Additional SFDC Program: Professionalism in Contemporary Practice
Professionalism in Contemporary Practice covers key concepts and issues pertinent to 21st century medicine. The curriculum comprised eight 90-minute modules. The individual modules focused on the physician-educator, covering the following topics:
- Defining & Teaching Professionalism
Provides an introduction to the curriculum as a whole. Examines what evolving definitions of professionalism imply for expanding roles in contemporary practice. Participants reflect on their own professional responsibilities as "physician citizens" and then identify areas in which they would like to take a more active role.
Reviews a framework for reflective practice and strategies to teach reflection. After discussing tools and key components of reflective practice, participants understand the value of reflection and its relevance to professionalism through application in several group exercises.
Examines the importance of patient-centered communication and shared decision making (SDM), as well as patient expectations around various decision-making styles. Explains what elements motivate SDM and how beneficence and respect for autonomy form the ethical basis for SDM. Presents two models of SDM, which participants practice via a group role-play exercise.
Part two of the patient-centered communication theme offers a framework for understanding the patient's cultural perspective. Describes how communication is related to health disparities, and reviews evidence and explanations for health disparities and outcomes. Participants explore the patient's perspective by applying tools to improve cross-cultural communication through role-play exercises, followed by information on how to work effectively with interpreters.
Covers strategies on using and interpreting clinical guidelines to answer clinical questions quickly and efficiently. Considers new ideas for teaching evidence-based medicine concepts and skills, specifically how to facilitate the use and implementation of clinical practice guidelines.
Illustrates types of errors that occur in hospital systems and examines what to do when an error occurs. By practicing error disclosure, participants understand why errors transpire and then analyze ways to improve safety and prevent future errors.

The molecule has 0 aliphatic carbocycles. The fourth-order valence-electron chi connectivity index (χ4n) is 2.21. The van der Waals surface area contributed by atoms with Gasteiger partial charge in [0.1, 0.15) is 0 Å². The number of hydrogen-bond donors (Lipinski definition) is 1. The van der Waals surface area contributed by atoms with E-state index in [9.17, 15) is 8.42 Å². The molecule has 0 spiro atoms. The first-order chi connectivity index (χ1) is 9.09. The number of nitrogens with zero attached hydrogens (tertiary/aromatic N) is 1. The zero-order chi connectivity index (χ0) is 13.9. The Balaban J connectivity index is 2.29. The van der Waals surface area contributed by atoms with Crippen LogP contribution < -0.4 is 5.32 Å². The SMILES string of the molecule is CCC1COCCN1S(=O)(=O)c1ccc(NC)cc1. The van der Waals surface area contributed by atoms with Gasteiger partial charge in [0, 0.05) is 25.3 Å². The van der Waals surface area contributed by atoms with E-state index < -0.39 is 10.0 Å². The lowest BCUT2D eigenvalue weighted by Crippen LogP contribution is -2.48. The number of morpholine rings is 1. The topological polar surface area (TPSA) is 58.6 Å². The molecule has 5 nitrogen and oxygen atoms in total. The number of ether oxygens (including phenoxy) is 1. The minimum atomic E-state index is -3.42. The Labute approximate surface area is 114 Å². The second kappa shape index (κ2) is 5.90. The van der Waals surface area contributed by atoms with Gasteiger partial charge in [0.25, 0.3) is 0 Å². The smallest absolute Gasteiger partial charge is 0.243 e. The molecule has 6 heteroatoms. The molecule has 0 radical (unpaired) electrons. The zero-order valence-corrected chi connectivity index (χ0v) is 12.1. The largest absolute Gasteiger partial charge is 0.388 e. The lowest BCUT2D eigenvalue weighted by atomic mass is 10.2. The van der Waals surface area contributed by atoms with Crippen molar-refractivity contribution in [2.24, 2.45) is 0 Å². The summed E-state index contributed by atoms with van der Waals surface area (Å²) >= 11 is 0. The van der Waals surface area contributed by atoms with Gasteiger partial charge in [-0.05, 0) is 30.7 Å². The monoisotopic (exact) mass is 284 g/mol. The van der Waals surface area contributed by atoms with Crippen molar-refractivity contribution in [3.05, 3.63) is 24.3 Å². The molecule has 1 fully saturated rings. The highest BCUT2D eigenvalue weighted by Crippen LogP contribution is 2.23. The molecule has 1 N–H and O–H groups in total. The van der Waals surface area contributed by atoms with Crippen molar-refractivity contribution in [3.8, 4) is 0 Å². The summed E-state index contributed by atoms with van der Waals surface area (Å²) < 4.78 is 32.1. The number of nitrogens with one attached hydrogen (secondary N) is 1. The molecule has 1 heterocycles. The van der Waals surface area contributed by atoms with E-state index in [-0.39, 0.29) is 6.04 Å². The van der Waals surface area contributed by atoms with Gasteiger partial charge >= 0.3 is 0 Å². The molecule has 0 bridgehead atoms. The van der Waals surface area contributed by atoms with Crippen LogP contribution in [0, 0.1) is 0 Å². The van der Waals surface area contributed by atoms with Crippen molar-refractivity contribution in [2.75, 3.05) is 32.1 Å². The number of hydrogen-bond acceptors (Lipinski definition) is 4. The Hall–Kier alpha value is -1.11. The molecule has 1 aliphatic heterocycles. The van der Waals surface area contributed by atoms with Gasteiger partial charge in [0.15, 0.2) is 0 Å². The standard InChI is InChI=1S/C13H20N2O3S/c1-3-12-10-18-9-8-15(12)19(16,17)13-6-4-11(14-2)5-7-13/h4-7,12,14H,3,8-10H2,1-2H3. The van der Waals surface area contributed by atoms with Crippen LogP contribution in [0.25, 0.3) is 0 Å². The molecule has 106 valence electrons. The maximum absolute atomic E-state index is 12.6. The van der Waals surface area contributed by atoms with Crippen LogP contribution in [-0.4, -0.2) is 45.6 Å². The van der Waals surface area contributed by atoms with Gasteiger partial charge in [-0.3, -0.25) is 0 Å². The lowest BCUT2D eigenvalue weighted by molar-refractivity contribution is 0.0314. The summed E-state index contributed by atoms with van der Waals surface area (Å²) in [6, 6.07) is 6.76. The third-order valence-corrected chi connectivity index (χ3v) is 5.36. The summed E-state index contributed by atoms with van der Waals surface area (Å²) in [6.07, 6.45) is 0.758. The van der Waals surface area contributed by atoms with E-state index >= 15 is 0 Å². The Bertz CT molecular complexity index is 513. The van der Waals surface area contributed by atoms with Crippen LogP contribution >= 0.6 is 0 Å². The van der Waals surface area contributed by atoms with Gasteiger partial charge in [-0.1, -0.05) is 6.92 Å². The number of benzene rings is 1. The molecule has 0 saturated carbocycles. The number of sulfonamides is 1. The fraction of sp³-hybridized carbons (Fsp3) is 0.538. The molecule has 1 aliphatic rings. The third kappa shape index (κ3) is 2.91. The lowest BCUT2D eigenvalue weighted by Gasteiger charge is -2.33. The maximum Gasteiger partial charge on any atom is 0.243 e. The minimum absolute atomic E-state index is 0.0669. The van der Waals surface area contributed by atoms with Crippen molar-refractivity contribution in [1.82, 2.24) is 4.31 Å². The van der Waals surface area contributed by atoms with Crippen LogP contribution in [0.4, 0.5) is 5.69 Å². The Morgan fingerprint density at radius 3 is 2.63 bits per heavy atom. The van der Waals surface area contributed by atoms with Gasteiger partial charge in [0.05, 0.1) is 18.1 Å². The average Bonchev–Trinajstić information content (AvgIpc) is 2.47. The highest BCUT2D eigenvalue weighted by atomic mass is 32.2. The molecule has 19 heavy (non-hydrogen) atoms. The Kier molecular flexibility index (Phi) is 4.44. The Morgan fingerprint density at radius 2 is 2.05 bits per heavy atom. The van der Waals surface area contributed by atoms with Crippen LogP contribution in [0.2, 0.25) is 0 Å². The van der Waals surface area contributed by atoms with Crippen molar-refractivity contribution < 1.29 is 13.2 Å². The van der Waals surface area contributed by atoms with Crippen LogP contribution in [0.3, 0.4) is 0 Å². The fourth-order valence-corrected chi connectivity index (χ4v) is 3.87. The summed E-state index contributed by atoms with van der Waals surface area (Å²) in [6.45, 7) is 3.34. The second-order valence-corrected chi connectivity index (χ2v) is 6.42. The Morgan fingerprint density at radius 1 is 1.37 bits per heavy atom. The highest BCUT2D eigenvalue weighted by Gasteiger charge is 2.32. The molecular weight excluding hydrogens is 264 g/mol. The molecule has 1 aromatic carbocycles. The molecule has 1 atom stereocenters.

Connects concepts from patient safety and error prevention to concepts within system improvement. Provides an overview of the steps for a quality improvement project, as well as how to create an effective mission statement and select an appropriate project team.
Working Effectively in Teams
This capstone module recognizes the importance of team work to the "physician citizen". Assesses what characteristics are beneficial to the team by outlining roles in interdisciplinary project teams. Considers the relationship between successful quality improvement projects and skillful negotiation with stakeholders. Before learning tools for negotiation, participants discover their own conflict management style through a self-assessment tool.
Program Faculty (2002-07):
Peter Rudd, MD; Anne Dembitzer, MD; Clarence Braddock III, MD, MPH; Merlynn Bergen, PhD; Kambria M Hooper, MEd; and program alumni.
List of Trained PCP Facilitators
|25 Institutions||30 Facilitators||Year|
|Alameda County Medical Center, Oakland, CA||Thaddeus Bordofsky||2004|
|Duke University, Durham, NC||Sylvestre Quevedo||2007|
|Georgetown University, Washington, DC||Eileen Moore||2005|
|Howard University, Washington, DC||Jerome Herbers||2002|
|Kanazawa University Hospital, Ishikawa, JAPAN||Hideki Nomura||2005|
|Kansai Medical University, Osaka, JAPAN||Keiko Komoto||2007|
|Keio University, Tokyo, JAPAN||Yohei Ohno||2007|
|Kettering Medical Center, Kettering, OH||Stephen McDonald||2002|
|Khon Kaen University, Khon Kaen, THAILAND||Srivieng Pairojkul||2007|
|Louisiana State University Health Sciences, Shreveport, LA||Pat Bass, III||2005|
|Mayo Clinic, Rochester, MN||John Bachman||2004|
|Mount Sinai Medical School, City University of New York, NY||Helen Fernandez||2004|
|National Yang-Ming University, Taipei, TAIWAN||Benjamin Kuo||2002|
|Northern Ontario Medical School, Sudbury,Ontario, CANADA||Sarah Strasser||2004|
|Northwestern University, Chicago, IL||Robert Golub||2002|
|North Shore University Hospital, Manhasset, NY||Erica Kreismann||2007|
|Stanford University, Stanford, CA||Anne Dembitzer
|Taipei Medical University, Taipei, TAIWAN||Cliff Chiehfeng Chen||2005|
|Tohuko University, Sendai, JAPAN||Yutaka Nagasaki||2006|
|Uniformed Services Univ. of the Health Sciences, Bethesda, MD||Jeffrey Jackson||2002|
|University of Alabama, Birmingham, AL||Stuart Cohen||2002|
|University of California, Davis, CA||Sonia Sutherland||2002|
|University of California, San Diego, CA||Timothy Dresselhaus
|University of North Carolina, Carolinas Med Ctr, Charlotte, NC||Wesley Hofferbert||2005|
|University of Oklahoma College of Medicine-Tulsa, Tulsa, OK||Erik Wallace||2005|
|University of Iowa, Iowa City, IA||Ellen Gordon||2002|